South Africa - Trade Mark Prosecution Procedure Streamlined

In the December 2005 Patent Journal, the South African Registrar of Trade Marks issued a practice note (Practice Note 1 of 2006) which came into effect on 3 January 2006. The revised rules have a direct impact on the proprietors of pending trade mark applications in South Africa.

The effect of this practice note, with regard to trade mark examination, is that only one representation may be made to the examiner in response to an official action, and it is not necessary to apply for further extension of the prosecution period until such time as the Registrar has responded thereto. Thus, as of 3 January 2006, the relevant procedure at the Trade Marks Office will be as follows:

The examiner will issue an official action whereafter the applicant or agent of record will have a three month period within which to submit a response or make written representations in respect of the official action.

Once written representations have been made, extensions of the prosecution period should not be sought. The examiner should answer the written representations within three months.

In the event that no satisfactory resolution is reached; or should the examiner fail to respond within three months the matter may be taken on ex parte hearing. No matter will be allowed to be taken on ex parte hearing if the above course of action has not been followed.

There are also serious implications with regard to the number of extensions of the prosecution term which may be obtained. It has become customary for trade mark agents in South Africa to repeatedly apply for extensions of the prosecution term of trade mark applications until a response is received from the applicant. This has, in part, contributed to extensive delays in the examination period and prosecution term of trade marks in South Africa. In an attempt to reduce the backlog and ensure that the prosecution period is reduced the Registrar has indicated that extensions of the prosecution term will only be granted on "good cause shown".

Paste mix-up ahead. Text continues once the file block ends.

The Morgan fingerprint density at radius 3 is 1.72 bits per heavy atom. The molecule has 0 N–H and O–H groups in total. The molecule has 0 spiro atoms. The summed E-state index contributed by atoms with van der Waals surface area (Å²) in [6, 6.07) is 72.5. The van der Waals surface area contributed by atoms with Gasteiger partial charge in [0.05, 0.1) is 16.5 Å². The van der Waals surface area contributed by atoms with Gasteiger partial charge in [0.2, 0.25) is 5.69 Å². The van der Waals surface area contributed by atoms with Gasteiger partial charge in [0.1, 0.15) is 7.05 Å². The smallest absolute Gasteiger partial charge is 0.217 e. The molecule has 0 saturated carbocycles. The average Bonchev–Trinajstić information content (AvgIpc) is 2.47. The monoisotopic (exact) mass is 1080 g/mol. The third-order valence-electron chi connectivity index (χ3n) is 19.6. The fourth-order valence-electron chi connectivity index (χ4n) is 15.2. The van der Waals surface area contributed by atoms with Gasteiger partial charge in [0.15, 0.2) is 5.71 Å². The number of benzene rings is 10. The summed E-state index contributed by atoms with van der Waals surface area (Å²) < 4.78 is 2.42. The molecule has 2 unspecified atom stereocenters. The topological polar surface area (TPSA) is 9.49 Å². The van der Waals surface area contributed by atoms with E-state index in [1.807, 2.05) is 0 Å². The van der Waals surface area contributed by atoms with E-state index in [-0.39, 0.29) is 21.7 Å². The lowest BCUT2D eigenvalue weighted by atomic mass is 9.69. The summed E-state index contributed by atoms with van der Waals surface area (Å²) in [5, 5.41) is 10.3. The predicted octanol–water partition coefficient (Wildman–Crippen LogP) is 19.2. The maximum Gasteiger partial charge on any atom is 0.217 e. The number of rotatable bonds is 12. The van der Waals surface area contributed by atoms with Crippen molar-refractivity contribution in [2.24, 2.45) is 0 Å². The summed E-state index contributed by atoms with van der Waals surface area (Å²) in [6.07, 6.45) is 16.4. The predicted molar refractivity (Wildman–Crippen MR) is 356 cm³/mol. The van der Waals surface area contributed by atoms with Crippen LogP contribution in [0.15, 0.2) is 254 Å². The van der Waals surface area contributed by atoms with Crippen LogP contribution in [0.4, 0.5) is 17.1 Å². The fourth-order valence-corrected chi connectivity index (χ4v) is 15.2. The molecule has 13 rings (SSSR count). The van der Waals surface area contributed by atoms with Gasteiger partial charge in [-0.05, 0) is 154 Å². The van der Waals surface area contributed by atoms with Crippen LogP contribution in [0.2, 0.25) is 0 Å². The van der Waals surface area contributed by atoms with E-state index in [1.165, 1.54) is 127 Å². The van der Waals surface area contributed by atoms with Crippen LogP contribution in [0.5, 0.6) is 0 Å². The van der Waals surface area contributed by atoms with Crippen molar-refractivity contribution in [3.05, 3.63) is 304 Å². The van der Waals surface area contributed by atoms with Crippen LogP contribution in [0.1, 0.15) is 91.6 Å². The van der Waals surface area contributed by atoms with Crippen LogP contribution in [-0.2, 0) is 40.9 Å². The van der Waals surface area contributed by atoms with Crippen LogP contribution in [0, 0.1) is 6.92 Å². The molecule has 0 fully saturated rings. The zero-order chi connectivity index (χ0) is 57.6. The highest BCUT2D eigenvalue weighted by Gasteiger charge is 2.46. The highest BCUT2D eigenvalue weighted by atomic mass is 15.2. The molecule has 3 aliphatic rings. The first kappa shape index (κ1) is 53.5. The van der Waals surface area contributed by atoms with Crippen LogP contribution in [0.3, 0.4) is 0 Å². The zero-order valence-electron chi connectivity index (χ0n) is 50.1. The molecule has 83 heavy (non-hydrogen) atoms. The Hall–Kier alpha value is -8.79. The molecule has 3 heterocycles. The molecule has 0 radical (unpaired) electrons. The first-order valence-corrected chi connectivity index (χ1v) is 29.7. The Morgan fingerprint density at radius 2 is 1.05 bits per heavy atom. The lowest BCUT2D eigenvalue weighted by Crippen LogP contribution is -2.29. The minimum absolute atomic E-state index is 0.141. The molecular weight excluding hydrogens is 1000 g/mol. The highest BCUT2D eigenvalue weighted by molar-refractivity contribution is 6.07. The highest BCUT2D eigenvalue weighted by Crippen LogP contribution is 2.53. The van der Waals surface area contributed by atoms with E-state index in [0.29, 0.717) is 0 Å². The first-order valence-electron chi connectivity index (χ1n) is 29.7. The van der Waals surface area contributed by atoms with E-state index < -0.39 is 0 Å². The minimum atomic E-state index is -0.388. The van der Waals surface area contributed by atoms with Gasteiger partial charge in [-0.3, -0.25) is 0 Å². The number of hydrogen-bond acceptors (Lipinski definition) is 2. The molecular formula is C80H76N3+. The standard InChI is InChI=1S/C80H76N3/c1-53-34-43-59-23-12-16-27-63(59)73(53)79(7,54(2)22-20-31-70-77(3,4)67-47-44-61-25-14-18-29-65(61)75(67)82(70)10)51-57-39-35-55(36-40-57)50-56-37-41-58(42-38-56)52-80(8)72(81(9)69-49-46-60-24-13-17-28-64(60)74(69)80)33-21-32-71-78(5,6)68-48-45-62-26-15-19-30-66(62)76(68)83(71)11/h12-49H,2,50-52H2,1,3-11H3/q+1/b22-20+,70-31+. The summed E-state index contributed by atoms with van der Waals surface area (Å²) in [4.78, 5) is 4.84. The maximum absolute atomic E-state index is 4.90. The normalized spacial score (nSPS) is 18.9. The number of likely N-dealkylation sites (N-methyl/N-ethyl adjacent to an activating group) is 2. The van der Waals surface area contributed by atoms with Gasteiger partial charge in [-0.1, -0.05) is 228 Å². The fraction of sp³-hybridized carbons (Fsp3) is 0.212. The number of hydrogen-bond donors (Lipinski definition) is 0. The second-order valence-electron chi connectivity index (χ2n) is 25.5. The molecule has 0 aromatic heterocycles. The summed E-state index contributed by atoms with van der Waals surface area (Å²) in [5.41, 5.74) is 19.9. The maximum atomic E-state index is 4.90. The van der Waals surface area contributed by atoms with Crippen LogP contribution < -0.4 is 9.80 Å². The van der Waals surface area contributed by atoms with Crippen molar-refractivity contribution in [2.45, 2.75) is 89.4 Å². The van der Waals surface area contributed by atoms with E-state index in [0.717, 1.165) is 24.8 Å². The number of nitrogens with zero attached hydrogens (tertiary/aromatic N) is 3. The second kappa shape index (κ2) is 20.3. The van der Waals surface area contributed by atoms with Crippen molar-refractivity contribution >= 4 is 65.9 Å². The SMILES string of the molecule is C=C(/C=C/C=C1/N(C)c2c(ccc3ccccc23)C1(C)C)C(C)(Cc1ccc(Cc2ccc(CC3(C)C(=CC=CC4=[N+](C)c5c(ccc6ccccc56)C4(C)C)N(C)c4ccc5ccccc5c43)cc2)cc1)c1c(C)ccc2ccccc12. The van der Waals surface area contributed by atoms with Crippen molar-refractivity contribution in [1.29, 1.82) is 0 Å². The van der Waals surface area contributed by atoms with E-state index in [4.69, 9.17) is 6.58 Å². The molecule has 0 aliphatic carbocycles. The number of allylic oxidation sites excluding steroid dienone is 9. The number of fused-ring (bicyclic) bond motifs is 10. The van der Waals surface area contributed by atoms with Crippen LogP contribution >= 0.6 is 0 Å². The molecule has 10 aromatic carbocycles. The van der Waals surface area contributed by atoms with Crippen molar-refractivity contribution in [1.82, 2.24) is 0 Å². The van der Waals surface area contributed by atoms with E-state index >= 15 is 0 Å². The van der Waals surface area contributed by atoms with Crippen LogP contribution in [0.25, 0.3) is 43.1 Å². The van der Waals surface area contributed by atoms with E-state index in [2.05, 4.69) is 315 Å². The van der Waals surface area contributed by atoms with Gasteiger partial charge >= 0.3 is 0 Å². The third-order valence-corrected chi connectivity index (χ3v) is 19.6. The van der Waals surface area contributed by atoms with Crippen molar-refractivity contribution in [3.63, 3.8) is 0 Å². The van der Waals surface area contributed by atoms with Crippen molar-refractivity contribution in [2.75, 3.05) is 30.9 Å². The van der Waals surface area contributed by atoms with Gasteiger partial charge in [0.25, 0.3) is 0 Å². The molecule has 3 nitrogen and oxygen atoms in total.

The consequence of this is that (with effect from 3 January 2006) after the expiry of the statutory prosecution period of three months, a further extension period of three months will be granted automatically for a further three month term. Once this second extended prosecution term has expired, extensions of the prosecution term will only be granted on "good cause shown". Thus, should the trade mark be under opposition or the parties be involved in settlement negotiations or should there be any other "valid" reason why the official action cannot be complied with, the Registrar will grant further extensions of the prosecution period, in terms of the general powers conferred on him by section 45(3) of the Trade Marks Act 194 of 1993.

However, should there be no "good cause shown" and should the merits of the matter not warrant the granting of further extensions, the trade mark application will be treated as a non-completed application in terms of section 20(2) of the Trade Marks Act and will be deemed to be abandoned. For instance, where the applicant is on vacation or away on business and is unavailable or if the applicant does not respond to correspondence from his agent the Registrar will not grant further extensions of the prosecution term and the application will be marked off as "abandoned".

Tyron Grant

Spoor & Fisher

Date published: 2006/05/01
Author: Tyron Grant

Tags: trade mark. prosecution patent journal